There is a great summary on Wikipedia. He was born with extraordinary powers, he is tall, very strong and super-intelligent and to top if off he is the most powerful psychic force that has ever existed. Professor X and Jean Grey from the Marvel universe and Neo from the Matrix do not even compare. The Emperor unites humanity and begins what can only be described as a renaissance. He sets about to reestablish contact with the lost human colonies and spread civilization throughout the rest of the galaxy. In order to protect humanity from aliens he creates the strongest fighting force Terra has ever known. Using his own genetic material as a template he creates the Primarchs, the founding fathers of what would become the Space Marines.

The forces of Chaos sensed what the Emperor was up to. When the Primarchs left Terra (in incubation chambers) they forced the ships to become lost in the Warp and be scattered across the galaxy. The Emperor went on several crusades to recover his sons and with them create the chapters of the Space Marines. Eventually his legions go forth and conquer in the name of Terra. Humanity is set to continue for a millennia thanks to the contributions of the Emperor.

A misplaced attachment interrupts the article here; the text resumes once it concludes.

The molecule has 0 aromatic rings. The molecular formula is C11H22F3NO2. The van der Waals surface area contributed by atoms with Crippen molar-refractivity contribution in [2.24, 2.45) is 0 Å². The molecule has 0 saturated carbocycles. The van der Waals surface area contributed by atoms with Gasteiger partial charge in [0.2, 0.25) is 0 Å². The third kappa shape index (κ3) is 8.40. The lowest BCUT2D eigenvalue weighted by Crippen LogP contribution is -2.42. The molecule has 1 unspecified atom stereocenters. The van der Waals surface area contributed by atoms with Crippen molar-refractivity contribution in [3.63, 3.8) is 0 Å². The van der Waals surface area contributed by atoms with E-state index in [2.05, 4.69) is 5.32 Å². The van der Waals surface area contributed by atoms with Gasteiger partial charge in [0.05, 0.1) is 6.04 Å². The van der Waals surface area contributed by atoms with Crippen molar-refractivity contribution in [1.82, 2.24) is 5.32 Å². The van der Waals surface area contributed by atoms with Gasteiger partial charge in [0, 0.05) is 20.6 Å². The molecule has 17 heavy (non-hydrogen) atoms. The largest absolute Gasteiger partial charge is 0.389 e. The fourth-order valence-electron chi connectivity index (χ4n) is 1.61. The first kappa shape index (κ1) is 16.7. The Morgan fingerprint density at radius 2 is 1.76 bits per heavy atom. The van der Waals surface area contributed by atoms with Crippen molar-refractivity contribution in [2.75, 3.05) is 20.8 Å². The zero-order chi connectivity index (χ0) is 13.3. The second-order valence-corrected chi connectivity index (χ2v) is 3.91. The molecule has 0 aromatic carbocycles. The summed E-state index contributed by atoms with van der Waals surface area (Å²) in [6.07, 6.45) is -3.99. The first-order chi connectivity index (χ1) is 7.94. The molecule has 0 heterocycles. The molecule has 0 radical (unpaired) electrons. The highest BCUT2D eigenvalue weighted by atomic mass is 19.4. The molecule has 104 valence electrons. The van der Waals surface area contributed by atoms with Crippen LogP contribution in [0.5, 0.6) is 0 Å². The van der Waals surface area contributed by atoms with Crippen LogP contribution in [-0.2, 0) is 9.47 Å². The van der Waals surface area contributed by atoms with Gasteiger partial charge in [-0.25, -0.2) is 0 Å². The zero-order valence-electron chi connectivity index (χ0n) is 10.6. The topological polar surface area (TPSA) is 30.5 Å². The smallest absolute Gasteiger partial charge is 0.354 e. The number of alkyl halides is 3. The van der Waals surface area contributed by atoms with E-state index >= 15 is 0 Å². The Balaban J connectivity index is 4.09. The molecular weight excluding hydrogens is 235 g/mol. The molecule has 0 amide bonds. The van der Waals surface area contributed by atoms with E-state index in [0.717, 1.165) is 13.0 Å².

From his Golden Throne on Terra, the Emperor is able to harness his powers and create wormholes to send his troops anywhere through the cosmos. Even the most powerful psychers can only last a few moments on the throne before they shrivel up and die. The Emperor was able to to do this without breaking a sweat and beam his light, like a beacon, to the furthest reaches of space and guide wayward starships home. All of his legions were loyal to Terra. Humanity had expanded during his reign further than it had in ten thousand years. That was until the forces of chaos began to seduce a good number of his legions and Primarchs, including the Emperor's favorite son and warmaster Horus. Pictured here are the Emperor, Sanguinus the founder of the Blood Angels who was born with wings (and remained loyal) and the traitor Horus.

The seductive powers of chaos proved too hard to resist. Those smitten by temptation slowly begin their transformation until the most powerful primarchs become demon princes, like Fulgrim the founder of the Emperors Children.